Racial Innocence: Unmasking Latino Anti-Black Bias and the Struggle for Equality

Posted in Books, Forthcoming Media, Latino Studies, Law, Monographs, Politics/Public Policy, Social Justice, Social Science, United States on 2022-01-24 18:30Z by Steven

Racial Innocence: Unmasking Latino Anti-Black Bias and the Struggle for Equality

Beacon Press
2022-08-23
208 pages
5.5 x 8.5 Inches
Hardcover ISBN: ISBN: 978-080702013-5

Tanya Katerí Hernández, Archibald R. Murray Professor of Law
Fordham University School of Law, New York, New York

The first comprehensive book about anti-Black bias in the Latino community that unpacks the misconception that Latinos are “exempt” from racism due to their ethnicity and multicultural background.

Racial Innocence will challenge what you thought about racism and bias, and demonstrate that it’s possible for a historically marginalized group to experience discrimination and also be discriminatory. Racism is deeply complex, and law professor and comparative race relations expert Tanya Katerí Hernández exposes “the Latino racial innocence cloak” that often veils Latino complicity in racism. As Latinos are the second largest ethnic group in the US, this revelation is critical to dismantling systemic racism. Based on interviews, discrimination case files, and civil rights law, Hernández reveals Latino anti-Black bias in the workplace, the housing market, schools, places of recreation, criminal justice, and in Latino families.

By focusing on racism perpetrated by communities outside those of White non-Latino people, Racial Innocence brings to light the many Afro-Latino and African American victims of anti-Blackness at the hands of other people of color. Through exploring the interwoven fabric of discrimination and examining the cause of these issues, we can begin to move toward a more egalitarian society.

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Preparing for Higher Education’s Mixed Race Future: Why Multiraciality Matters

Posted in Anthologies, Books, Campus Life, Forthcoming Media, Identity Development/Psychology, Social Justice, Teaching Resources, United States on 2022-01-24 03:07Z by Steven

Preparing for Higher Education’s Mixed Race Future: Why Multiraciality Matters

Palgrave Macmillan
2022-02-09
237 pages
5.83(w) x 8.27(h) x (d)
Hardcover ISBN: 9783030888206
eBook ISBN: ISBN: 978-3-030-88821-3

Edited by:

Marc P. Johnston-Guerrero, Associate Chair of the Department of Educational Studies; Associate Professor in the Higher Education and Student Affairs
Ohio State University

Lisa Delacruz Combs, Ph.D. Candidate
The Ohio State University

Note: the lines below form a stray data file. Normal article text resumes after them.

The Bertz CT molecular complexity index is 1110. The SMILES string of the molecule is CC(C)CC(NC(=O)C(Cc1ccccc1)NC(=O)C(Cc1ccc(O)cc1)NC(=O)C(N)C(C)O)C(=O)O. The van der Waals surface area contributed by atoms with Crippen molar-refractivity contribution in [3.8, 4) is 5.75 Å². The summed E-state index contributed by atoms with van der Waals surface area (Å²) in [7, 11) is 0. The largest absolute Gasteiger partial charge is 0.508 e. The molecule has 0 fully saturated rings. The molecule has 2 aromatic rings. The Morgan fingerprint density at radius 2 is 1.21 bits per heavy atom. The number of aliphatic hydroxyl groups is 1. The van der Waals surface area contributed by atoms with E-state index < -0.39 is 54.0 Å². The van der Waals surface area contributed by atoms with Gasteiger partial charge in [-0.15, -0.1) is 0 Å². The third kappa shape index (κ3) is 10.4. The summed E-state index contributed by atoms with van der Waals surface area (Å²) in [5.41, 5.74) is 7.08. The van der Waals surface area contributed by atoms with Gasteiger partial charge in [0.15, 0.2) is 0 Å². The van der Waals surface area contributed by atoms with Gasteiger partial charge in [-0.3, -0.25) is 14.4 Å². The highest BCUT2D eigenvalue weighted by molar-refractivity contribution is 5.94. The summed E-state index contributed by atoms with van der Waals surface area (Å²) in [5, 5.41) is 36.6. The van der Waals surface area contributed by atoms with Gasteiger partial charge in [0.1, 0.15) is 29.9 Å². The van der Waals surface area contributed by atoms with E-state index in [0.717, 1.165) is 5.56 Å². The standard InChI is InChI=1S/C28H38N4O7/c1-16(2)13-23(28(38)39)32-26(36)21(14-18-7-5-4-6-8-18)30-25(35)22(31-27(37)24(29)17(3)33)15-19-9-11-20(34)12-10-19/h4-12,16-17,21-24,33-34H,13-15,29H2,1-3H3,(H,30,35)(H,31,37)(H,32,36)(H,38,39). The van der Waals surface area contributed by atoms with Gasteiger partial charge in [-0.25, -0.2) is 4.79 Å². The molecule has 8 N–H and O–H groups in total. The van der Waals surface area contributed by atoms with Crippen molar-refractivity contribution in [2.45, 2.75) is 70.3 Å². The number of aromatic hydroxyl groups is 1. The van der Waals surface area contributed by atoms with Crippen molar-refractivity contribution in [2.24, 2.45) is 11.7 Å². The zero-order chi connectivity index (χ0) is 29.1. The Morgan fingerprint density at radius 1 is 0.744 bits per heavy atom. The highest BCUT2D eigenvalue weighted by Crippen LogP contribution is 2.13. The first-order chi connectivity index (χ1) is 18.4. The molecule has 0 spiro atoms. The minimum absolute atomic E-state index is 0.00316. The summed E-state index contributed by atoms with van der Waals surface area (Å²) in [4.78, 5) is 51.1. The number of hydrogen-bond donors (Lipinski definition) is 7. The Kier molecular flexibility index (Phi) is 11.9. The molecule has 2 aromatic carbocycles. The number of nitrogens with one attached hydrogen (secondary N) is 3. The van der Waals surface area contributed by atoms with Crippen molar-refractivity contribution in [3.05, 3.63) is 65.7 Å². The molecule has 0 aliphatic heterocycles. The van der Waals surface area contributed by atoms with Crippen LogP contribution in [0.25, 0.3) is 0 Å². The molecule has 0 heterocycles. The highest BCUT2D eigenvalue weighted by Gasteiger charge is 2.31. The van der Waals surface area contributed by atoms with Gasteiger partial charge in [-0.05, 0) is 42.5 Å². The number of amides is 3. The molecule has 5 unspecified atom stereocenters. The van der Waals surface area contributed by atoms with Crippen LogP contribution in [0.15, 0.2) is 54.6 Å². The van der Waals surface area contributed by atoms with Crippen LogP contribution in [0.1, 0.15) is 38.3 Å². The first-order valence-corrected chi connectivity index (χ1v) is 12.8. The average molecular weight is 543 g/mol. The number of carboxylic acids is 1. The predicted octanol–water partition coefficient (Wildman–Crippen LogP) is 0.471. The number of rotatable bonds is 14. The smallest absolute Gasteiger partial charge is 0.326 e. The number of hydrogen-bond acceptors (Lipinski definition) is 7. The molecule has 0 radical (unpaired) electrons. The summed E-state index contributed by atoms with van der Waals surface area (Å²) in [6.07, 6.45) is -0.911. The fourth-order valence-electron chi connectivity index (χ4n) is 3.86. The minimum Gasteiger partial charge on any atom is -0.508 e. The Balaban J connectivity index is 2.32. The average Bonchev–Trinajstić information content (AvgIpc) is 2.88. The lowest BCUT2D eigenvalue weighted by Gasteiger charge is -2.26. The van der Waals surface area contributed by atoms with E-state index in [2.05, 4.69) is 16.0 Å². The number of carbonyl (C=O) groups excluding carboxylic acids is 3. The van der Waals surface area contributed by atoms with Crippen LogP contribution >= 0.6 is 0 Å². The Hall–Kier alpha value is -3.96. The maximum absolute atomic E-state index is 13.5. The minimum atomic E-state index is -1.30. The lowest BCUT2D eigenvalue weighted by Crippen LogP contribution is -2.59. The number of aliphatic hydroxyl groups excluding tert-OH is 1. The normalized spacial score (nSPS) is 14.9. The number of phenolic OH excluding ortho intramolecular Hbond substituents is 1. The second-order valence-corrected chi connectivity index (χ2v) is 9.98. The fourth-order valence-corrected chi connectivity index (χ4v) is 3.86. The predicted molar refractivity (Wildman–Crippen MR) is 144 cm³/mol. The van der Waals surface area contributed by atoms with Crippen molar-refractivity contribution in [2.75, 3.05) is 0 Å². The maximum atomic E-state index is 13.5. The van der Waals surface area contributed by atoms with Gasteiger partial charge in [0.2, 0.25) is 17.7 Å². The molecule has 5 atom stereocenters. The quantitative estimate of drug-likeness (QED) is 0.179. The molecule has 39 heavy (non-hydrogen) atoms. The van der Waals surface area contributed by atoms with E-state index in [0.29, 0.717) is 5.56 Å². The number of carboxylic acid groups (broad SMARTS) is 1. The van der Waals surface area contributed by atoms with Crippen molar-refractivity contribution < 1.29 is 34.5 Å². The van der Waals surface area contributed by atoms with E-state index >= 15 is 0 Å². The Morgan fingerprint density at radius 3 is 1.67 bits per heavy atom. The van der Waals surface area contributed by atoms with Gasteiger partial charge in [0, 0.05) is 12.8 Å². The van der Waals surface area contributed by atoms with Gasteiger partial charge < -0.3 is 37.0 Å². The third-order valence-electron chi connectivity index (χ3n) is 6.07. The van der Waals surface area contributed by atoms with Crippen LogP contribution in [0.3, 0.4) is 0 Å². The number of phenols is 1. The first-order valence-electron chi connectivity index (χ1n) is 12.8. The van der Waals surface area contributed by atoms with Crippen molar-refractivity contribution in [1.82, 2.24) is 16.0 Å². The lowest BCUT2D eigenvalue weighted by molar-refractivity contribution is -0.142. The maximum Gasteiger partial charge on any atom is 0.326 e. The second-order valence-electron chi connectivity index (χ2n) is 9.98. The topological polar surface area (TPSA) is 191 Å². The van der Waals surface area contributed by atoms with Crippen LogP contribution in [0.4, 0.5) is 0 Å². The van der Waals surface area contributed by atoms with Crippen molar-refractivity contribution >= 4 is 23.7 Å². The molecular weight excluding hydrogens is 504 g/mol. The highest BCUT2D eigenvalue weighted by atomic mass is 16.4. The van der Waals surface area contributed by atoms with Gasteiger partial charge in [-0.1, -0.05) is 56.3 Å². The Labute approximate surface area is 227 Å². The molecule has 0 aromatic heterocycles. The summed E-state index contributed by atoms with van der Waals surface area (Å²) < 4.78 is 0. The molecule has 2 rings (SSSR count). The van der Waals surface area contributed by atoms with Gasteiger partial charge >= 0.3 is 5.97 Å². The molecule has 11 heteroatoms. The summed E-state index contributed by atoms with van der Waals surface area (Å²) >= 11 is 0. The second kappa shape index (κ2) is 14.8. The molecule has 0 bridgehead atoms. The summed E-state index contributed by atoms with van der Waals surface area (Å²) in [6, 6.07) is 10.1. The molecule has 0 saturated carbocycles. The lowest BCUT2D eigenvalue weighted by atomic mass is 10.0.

Victoria K. Malaney-Brown, Director of Academic Integrity
Columbia University

  • Traces a multiracial trajectory to and through higher education – from pre-college adolescents to post-tenure faculty
  • Complicates common constructs within higher education by examining them through a mixed race lens
  • Critically advances multiraciality in alignment with larger anti-racist and social justice efforts

Increasing attention and representation of multiraciality in both the scholarly literature and popular culture warrants further nuancing of what is understood about multiracial people, particularly in the changing contexts of higher education. This book offers a way of Preparing Higher Education for its Mixed Race Future by examining Why Multiraciality Matters. In preparation, the book highlights recent contributions in scholarship – both empirical studies and scholarly syntheses – on multiracial students, staff, and faculty/scholars across three separate yet interrelated parts, which will help spur the continued evolution of multiraciality into the future.

Table of Contents

  • Section I: Foundations of Multiracial Difference
    • Chapter 1. Coming of Age: Why Multiracial Adolescence Matters for Higher Education
    • Chapter 2. College Enrollment and Multiracial Backgrounds: An Exploration of Access and Choice
    • Chapter 3. Operationalizing Multiracial Consciousness: Disrupting Monoracism at a Historically White Institution
  • Section II: Complex Identities Nuancing Multiraciality
    • Chapter 4. The “Hot Ho” and the Unwanted, Colored Male: Gendered Multiracial Subjectivities Hailed through Contemporary Racial Discourse
    • Chapter 5. In Pursuit of a Leadership Identity: Exploring the Role of Involvement in Cultivating a Multiracial Identity at a Hispanic Serving Institution